Why it’s OK to feel culture shock.

I haven’t felt compelled to write lately. It’s not for lack of content, I have about 5-10 blog posts in the “brainstorm” queue, I just haven’t been able to muster the creativity to piece them together. Instead of forcing it, I wanted to give myself a break and wait until I felt some inspiration to actually write something out.

Today, I got some inspiration.

One travel influencer I really love to follow on Instagram is Susi Cruz – she’s a beautiful Asian-German girl who is traveling around Europe living the #vanlife and making cool YouTube videos. She always has interesting Instagram stories, and I love seeing her visit places I’ve been to.

These past few days, she took her van across the strait of Gibraltar to Morocco, where she visited Chefchaouen, the stunning blue city that I’ve had the luck of visiting twice. Unfortunately, her experiences were not as pleasant as mine were, and the culture shock of being in Morocco, being cat-called, misled, stared at, and spoken to in a racist manner, was too much. Despite her best efforts of dressing and behaving respectfully, and just wanting to enjoy the country like every other tourist, local men still did their best to intimidate and try to get her attention. The stress of traveling alone in a place with different customs and a scary situation with a stranger pretending to be helpful led her to abandon her Morocco travel plans, and she returned to Spain.

Once she made it back to a place she felt safe, she explained the whole situation in a video on her YouTube channel in a raw and visceral explanation of emotions. Normally, I roll my eyes at YouTubers crying on video, assuming it’s for attention and views, but I didn’t feel that at all with this. I felt deep sympathy and compassion for her, and I wish I could give her a hug. I also wanted to thank her for creating this video, because it reflects a lot of feelings I’ve had (and I’m sure many women have had) while traveling and being exposed to different cultures. I’m glad to see someone put out content that was a real, HONEST explanation of an experience that was less than picture-perfect and Instagram-worthy.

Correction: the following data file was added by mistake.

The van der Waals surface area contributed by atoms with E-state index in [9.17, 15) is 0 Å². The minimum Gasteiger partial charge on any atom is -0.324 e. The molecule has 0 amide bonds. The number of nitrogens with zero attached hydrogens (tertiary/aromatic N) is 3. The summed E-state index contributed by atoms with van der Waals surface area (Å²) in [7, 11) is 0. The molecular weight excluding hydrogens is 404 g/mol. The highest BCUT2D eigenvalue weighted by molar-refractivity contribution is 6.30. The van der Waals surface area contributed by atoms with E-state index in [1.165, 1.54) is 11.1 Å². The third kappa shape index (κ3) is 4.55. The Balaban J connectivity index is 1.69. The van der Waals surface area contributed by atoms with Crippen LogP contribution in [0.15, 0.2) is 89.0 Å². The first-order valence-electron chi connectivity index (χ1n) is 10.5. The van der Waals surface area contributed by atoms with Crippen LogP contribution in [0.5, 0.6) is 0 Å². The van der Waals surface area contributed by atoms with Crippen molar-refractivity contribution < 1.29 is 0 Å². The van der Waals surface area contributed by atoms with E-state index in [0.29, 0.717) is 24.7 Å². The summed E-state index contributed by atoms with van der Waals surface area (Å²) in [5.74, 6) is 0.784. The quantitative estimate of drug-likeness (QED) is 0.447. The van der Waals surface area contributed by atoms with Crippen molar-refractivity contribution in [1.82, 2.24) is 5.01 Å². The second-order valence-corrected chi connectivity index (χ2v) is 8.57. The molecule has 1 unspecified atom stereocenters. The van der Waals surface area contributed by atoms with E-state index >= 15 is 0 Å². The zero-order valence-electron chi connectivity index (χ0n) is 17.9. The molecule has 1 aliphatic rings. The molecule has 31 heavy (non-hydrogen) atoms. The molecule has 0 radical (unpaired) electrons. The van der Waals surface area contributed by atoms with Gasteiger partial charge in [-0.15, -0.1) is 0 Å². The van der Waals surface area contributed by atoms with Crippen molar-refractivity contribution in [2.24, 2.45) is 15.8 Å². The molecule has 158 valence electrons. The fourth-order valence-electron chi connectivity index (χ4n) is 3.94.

Culture shock is a thing. Different cultures are different. Gender dynamics, views towards people of different races, and other cultural variances are undeniable, and no amount of hashtags is going to change that. It’s almost like in an attempt to push back on the scare tactics of the media, we’ve gone too far in promoting this idea that differences don’t exist. We need to stop pretending that everything is the same and beautiful and that you can be a strong #solofemaletraveler without any complications. The world, despite being more and more globalized every day, is not a melting pot. At best, it’s a tossed salad, where we are mixed in and mostly agreeable, but different elements can still be separated out and might not fit for everyone. There are some countries where men and women are not equal under the law. That is a fact, and it shapes those country’s cultures and how travelers are treated. Some places that are beautiful in the Instagram posts you see also suffer from extreme poverty and problems beyond our Western imaginations.

As a traveler, especially from a powerful country, you typically get to enjoy a lot of privilege when you travel, but that doesn’t make you immune to feeling the effects of culture shock when in a foreign place. The current political climate that we live in has led many people to incorrectly associate being different with being “unequal” and therefore “wrong.” Thus, a feeling of “shock” when you go somewhere completely foreign and are put in an uncomfortable situation makes you naive or intolerant, right?

No.